Up-and-coming artist and 615 House co-creator Chris Ruediger released his debut EP, Kid Anymore, on October 15. The four-track project, produced by Frank Legeay and Eric Torres, both introduces Ruediger to the country world and gives fans insight into his personal life.
Each track on the EP covers an authentic and personal aspect of Ruediger’s journey, beginning with the lively “Only So Many,” the lead track and first single from the album. In this pop-infused country tune, the 2021 Vanderbilt grad sings from the perspective of a college student who realizes that the time spent in college is fleeting and precious.
“I wrote it with Frank Legeay and Casey Derhak, and I told them, ‘There’s only so many moments in college that we have,’” Ruediger told Sounds Like Nashville. “I just kind of wanted to write a song for my best friends, my fraternity brothers, other college friends and the four years of my life that I don’t want to say I took for granted, but at least realized were pretty special.”
From “Only So Many,” the EP segues into “When You Don’t,” an emotional song in which Ruediger sings about a real-life love interest who moved away to the West Coast. The song covers the uncertainty that is felt in long-distance relationships, and much like real life, leaves doubt in the minds of listeners as to whether the relationship will work out or not. The bittersweet lyrics are paired with rock-influenced guitar accompaniment and ambient elements.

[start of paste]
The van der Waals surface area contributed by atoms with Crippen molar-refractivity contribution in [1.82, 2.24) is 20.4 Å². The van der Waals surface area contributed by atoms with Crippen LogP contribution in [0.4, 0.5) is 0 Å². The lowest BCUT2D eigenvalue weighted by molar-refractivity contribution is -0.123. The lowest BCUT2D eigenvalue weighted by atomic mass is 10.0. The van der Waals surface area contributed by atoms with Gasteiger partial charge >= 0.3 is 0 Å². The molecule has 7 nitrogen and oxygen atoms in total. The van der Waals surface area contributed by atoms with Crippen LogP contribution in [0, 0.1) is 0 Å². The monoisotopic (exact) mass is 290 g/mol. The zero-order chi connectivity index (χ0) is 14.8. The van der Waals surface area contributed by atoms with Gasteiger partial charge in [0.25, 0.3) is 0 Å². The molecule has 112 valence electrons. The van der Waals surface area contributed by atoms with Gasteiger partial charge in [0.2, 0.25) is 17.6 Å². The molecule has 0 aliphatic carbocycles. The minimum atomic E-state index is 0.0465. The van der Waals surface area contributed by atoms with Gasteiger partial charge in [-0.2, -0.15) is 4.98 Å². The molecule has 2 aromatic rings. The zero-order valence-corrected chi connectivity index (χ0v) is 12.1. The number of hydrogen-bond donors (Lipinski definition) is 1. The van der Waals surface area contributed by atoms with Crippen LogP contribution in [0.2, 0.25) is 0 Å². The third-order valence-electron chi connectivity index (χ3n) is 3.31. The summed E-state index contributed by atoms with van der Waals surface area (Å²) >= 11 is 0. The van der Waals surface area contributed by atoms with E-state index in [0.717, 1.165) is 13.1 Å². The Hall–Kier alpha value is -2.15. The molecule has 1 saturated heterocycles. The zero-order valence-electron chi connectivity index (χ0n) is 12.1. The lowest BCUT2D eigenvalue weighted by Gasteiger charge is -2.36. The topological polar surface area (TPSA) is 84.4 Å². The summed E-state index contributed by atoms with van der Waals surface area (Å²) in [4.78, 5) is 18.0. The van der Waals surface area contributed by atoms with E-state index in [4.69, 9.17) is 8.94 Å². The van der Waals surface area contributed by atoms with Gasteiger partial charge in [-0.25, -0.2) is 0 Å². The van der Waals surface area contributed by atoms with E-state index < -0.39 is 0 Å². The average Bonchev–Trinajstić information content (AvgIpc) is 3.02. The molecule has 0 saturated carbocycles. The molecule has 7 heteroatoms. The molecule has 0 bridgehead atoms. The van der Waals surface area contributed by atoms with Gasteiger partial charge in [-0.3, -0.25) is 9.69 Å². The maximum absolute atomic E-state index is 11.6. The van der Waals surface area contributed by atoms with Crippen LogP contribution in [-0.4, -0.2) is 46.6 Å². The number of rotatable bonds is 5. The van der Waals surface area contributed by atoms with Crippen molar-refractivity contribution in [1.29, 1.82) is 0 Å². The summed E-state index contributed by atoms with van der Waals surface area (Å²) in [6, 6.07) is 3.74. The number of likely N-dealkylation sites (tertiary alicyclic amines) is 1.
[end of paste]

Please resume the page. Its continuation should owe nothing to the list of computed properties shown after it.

“It’s one of my favorite songs on the EP,” Ruediger says of the song. “I think it’s very emotional and very honest about a side of relationships that we don’t usually hear. I think there’s a lot of breakup songs, there’s a lot of love songs, but there aren’t that many songs that take an approach of trying to navigate and figure out whether this is something that’s going to last or not.”
The EP also finds Ruediger reaching into the recesses of his memory and singing about his upbringing in “Hand Me Downs.” In this tune, the Boston-born artist sings about the seemingly insignificant items given to him by his dad — such as a baseball glove, a used car, and vinyl records — that are now items that have precious memories attached to them. The acoustic guitar and twangy steel guitar instrumentation only intensifies the nostalgic feeling in the song.
Ruediger wraps up the project’s storyline with the title track, “Kid Anymore,” a coming-of-age story in which he wrestles with adulthood and the uncertainty of his chosen career while leaving a voicemail on his mom’s phone.
“The whole song takes the approach of me having a conversation with my mom through voicemail,” says Ruediger. “At first, I’m calling her and asking for help and guidance as I try to navigate the real world, and then at the end I think there’s a feeling of comfort, and even though there is uncertainty, I’m excited and understanding that I’m an adult now.”
Overall, Ruediger says the album gives fans a glimpse into who he is as a person and showcases who he is as an artist, which is a modern country storyteller.
“I try to be very honest in my storytelling, so I hope people are going to connect to it and relate to it in some capacity whether it’s your college experience or you realizing you’re growing up or being in a relationship,” he says. “I think all the songs touch on aspects of life that we all go through.”